Build Instructions: Objective Lens Mount

A project log for ramanPi - Raman Spectrometer

The open source 3D Printable Raman Spectrometer using a RaspberryPi and easy to find off the shelf components..

fl@C@fl@C@ 09/23/2014 at 10:417 Comments

Note: This log entry is a living document. I'll be updating this post to reflect the current configuration as time goes on.. There will also be a log at the end of the post noting modifications to the log, etc..

UPDATED-----> 09.25.2014

This log entry will instruct you on building the Objective Lens Mount..

Tools Required:

Components Required:


1. Print and clean up the plastic parts.  Be sure to use the 3D printed part guidelines.  All spurs and supports need to be cleaned as much as possible.

2. Place Microscope Objective Lens in the lower half of the assembly on the objective lens end...

 3. Place the screws in the screw holes and tighten in the following order...

That completes this part!

Set aside and move to next build!

You can close this tab or return to the build instructions here!


09.23.2014 - New Logo

09.25.2014 - Added Required Tools

09.25.2014 - New Photos


srijita.31121990 wrote 07/25/2016 at 06:24 point

Hi , 

Could you please give me a detail information about the type of objective lens used . The type of lens used in either ends of the objective . 

Thanks in advance ^ ^

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lilzzman71 wrote 02/25/2015 at 19:46 point

 great works. I am wondering if two objectives in series, one x100 and another x10 would give you x1000 mag?    In microscope its the eye piece times objective piece give the combo mag. 

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fl@C@ wrote 02/26/2015 at 04:43 point

The objective is used here not for magnification but to focus the beam on the sample and in the reverse to collimate the light coming back into the system.  Having two objective lenses in series would produce undesirable results..

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lilzzman71 wrote 02/26/2015 at 17:25 point

Hi, if not for magnification, so you are using x100 objective, can you use x10 instead? maybe cheaper?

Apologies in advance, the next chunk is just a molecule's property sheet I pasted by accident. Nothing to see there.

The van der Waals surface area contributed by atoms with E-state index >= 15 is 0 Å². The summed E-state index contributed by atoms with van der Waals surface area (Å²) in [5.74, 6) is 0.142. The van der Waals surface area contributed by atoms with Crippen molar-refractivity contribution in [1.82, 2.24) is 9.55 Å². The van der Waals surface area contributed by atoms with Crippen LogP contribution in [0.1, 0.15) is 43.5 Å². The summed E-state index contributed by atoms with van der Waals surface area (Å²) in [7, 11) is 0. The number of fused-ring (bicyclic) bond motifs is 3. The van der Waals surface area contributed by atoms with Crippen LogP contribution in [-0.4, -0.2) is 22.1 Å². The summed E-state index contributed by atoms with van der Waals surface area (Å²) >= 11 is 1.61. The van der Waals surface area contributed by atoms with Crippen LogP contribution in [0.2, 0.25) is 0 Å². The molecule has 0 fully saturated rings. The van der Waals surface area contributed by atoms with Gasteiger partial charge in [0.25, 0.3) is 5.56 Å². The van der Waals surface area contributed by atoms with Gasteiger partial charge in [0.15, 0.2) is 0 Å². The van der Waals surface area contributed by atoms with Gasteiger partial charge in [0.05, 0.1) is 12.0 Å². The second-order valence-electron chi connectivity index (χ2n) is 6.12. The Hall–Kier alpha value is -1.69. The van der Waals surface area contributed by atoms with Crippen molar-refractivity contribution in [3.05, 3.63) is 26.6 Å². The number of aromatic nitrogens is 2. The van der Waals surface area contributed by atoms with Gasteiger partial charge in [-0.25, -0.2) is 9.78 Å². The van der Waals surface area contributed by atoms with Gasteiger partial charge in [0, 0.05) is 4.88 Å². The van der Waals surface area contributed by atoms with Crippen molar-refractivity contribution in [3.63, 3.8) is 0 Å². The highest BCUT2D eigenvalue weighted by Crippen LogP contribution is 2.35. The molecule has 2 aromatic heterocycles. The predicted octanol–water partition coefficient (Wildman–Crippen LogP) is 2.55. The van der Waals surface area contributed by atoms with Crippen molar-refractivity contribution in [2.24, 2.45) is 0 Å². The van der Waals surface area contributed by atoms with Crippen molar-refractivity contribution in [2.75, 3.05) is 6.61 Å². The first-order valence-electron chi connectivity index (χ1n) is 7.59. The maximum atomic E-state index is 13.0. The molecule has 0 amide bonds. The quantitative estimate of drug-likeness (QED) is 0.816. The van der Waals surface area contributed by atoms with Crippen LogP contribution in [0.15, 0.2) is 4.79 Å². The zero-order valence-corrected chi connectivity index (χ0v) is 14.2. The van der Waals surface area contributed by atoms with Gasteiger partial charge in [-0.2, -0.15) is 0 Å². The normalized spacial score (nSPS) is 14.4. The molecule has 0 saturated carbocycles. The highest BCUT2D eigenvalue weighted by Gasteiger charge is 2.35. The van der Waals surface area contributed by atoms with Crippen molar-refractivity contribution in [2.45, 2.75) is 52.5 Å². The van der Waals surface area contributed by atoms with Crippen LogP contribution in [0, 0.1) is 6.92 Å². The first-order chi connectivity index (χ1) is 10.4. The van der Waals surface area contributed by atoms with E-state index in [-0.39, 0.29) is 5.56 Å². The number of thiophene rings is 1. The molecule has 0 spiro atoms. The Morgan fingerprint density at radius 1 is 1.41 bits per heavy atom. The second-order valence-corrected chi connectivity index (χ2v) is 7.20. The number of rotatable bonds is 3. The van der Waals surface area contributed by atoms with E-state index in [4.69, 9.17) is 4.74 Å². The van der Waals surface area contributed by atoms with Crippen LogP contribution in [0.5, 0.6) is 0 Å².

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fl@C@ wrote 02/27/2015 at 01:11 point

Techincally, you can use whichever you want.. =D  I can't really comment on which is cheaper, since I haven't managed to establish a source for them yet... but's really dependent upon your needs..  There are some calculations you can do that will resolve the advantage of the 100x vs. 10x and it's somewhere on horriba's website.. I don't have the link handy, but it shouldn't be hard to find..

Try emailing me here and I'll answer your questions.. It's getting a little confusing with multiple questions in multiple places.. :)

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chris.ebert wrote 11/26/2014 at 01:06 point
Any recommendations on cleaning? I presume the kimwipes are to clean the objective, and probably other parts, before assembly and that dust is a problem. Any advice on how to do it best or how much it matters would be helpful. Thanks :)

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fl@C@ wrote 02/27/2015 at 01:22 point

Hi Chris.. Apologies for the wait..Hopefully you're still interested..  Cleaning is pretty important.. Fingerprints and dust on the optics not only can cause problems with the output and so on.. And with the obvious side effects of fingerprints on the coatings for the optics.... and damage that can cause... but a 150mw laser might have the chance to heat the oils in the fingerprint causing serious damage, and possible not to just the optic that had the oil in the first place, but by deposition of whatever vaporized material on the other nearby optics...etc...etc.. the same for dust particles..  I would always wear the nitrile gloves under the white gloves while handling the optics.. and take special care not to touch the surfaces... and especially not the surface of the grating... just breathing on the grating can damage it..  

As for cleaning... I don't think there is any way to clean a grating of this type.. at least I haven't seen any.. anything that comes into contact with the ruled grating is going to either deposit something or scratch it...  

Other optics, lenses, etc... you should be able to get by with the kim wipes or a very high quality microfiber cloth... Take care to note that optics with coatings will be more sensitive and may have special handling requirements..  I wouldn't use kimwipes for things like the edge filters...I've seen a lot of discussion on this topic, but ultimately I think the best policy is to not touch the surface, and do your best to mitigate dust...  If dust does get on the surface, a gentle blow from a lens cleaning bulb would be a good start..  

So, aside from all that....Having dust and whatever on the optics will also hinder your ability to make effective measurements... think about oils on optics causing fluorescence or whatever other side effects there might be.. let alone the degradation of signal.. raman scattering produces such a minuscule return to start with, anything you can do to not inhibit that light making it to the ccd is all the better...   =)

Hope that helps and isn't too late.. 

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